Where to find it, how to pick it and a delicious cordial recipe to try at home.
Popular premium soft drinks company Belvoir Farm is nestled in the Vale of Belvoir in Bottesford, Leicestershire. Each year, Pev Manners and his team works with the community to handpick the elderflowers that thrive in the area and surrounding counties.
The central ingredient in their iconic 40-year-old cordial, these pretty and fragrant Elderflower white blooms start to flower in June and carry on until mid-July. Observing the Countryside Code, they are harvested from the company’s own organic plantations, plus hedgerows and woods near the farm, with the community sharing tip-offs from friends as to where the most prolific bushes are located.
“The best blooms are not necessarily in the same place each year,” says Pev, “so it’s always good to keep an eye out in the run up to the harvest”.
Here Pev shares his top tips for successful elderflower harvesting, plus a delicious cordial recipe to try at home:
- A gentle sunny day is best for foraging as you want the pollen on the flowers.
- Find a spot away from a busy road - horse paddocks are great.
- Key equipment you’ll need:
Walking stick – one with a curved end so you can grab and pull down the top branches.
A basket if you have one, for collecting the flowers, or any bag or hessian sack suspended to your belt works just as well. Pev’s top tip: “I use a garden centre weed collector shaped like a cylinder, which holds masses of flowers, although my old one died so I need a new one for this year!”
- Pev’s preferred method is picking from the taller branches, by drawing the boughs down with a walking stick. Always pull gently at the end where it is more pliable, to avoid snapping the branch.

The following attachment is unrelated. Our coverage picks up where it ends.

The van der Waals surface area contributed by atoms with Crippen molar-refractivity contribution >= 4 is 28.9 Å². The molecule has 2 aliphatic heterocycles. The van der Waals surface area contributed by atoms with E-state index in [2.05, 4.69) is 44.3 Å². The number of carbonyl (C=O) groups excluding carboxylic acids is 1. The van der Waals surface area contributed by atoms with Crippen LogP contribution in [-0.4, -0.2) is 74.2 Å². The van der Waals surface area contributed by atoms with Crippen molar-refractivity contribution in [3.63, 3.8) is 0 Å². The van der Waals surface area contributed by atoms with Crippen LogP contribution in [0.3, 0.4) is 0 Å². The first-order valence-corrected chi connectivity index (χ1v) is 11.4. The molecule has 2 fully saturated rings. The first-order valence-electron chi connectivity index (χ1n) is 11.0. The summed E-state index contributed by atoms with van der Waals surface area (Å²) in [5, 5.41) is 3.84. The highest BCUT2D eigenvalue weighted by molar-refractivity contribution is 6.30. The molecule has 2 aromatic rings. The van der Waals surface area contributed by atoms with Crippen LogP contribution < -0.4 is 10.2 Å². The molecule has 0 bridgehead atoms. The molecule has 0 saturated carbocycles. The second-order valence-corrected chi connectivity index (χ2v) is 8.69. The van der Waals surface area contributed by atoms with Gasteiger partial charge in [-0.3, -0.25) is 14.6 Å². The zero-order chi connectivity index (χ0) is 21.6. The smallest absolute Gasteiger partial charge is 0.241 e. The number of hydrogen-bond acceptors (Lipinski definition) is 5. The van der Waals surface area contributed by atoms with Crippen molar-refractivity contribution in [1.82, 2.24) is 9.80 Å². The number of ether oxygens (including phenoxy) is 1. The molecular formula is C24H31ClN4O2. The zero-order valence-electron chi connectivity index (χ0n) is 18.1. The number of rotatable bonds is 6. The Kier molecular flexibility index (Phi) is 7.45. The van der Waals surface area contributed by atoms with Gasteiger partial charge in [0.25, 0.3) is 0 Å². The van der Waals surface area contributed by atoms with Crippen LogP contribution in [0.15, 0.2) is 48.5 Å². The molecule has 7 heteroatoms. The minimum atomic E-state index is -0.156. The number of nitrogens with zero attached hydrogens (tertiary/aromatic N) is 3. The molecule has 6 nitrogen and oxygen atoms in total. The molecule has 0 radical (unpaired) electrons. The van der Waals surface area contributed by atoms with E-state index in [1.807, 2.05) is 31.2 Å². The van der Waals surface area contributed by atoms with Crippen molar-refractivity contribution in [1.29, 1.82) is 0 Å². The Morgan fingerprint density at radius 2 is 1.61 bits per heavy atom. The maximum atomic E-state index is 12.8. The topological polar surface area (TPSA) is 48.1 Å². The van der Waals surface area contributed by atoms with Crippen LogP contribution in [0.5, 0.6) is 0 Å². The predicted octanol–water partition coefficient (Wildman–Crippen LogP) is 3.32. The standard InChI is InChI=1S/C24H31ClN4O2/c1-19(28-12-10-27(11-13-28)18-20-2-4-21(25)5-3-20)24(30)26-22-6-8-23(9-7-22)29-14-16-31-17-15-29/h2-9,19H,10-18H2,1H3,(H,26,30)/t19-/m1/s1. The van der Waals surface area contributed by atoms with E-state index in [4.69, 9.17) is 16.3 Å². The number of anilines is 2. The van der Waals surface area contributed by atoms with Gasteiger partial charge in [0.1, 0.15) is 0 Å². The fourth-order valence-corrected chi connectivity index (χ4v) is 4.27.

- Don’t use scissors, just bare hands, as it’s easier to just snap off the flower-heads.
- Look for creamy white heads with a dusting of greeny-yellow pollen. That is where the flavour lies.
- If you find one with a head the size of a tea plate, you know they’ll be good. However, if the pollen is brown, the flowers have gone too far. Anything that smells stale, like cat pee, is also beyond its best.
- Cut just below the umbel — the common point at which all the short flower stalks extend.
- Try not to shake the blooms too much, or wash them, as you'll lose much of the valuable pollen and flavour.
- Lay the blossom out in the shade for a couple of hours so that any the insects can walk away.
- Use your picked flowers as soon as possible - ideally within 6-8 hours of picking - before the pollen falls off and the flowers go brown, which they will do after about 8 hours off the bush.
If you’re making cordial, the recipe will likely involve submerging and steeping the flowers in a mixture of sugar and water. Here’s a delicious cordial recipe to try at home:
Elderflower Cordial Recipe
2.5kg white sugar, granulated or caster
2 unwaxed lemons
20 fresh elderflower heads, stalks trimmed
85g citric acid (buy online or from a chemist)
Put the sugar and 1.5 litres/2¾ pints water into the largest saucepan you have. Gently heat, without boiling, until the sugar has dissolved. Give it a stir every now and again. Remove the zest from the lemons using a potato peeler, then slice the lemons into rounds.
Once the sugar has dissolved, bring the pan of syrup to the boil, then turn off the heat. Fill a washing up bowl with cold water. Give the flowers a gentle swish around to loosen any dirt or bugs. Lift flowers out, gently shake and transfer to the syrup along with the lemons, zest and citric acid, then stir well. Cover the pan and leave to infuse for 24 hrs.
Line a colander with a clean tea towel, then sit it over a large bowl or pan. Ladle in the syrup – let it drip slowly through. Discard the bits left in the towel. Use a funnel and a ladle to fill sterilised bottles (run glass bottles through the dishwasher, or wash well with soapy water. Rinse, then leave to dry in a low oven). The cordial is ready to drink straight away and will keep in the fridge for up to 6 weeks. Or freeze it in plastic containers or ice cube trays and defrost as needed.
Visit Belvoir Farm to see how they make their famous Edlerflower Cordial.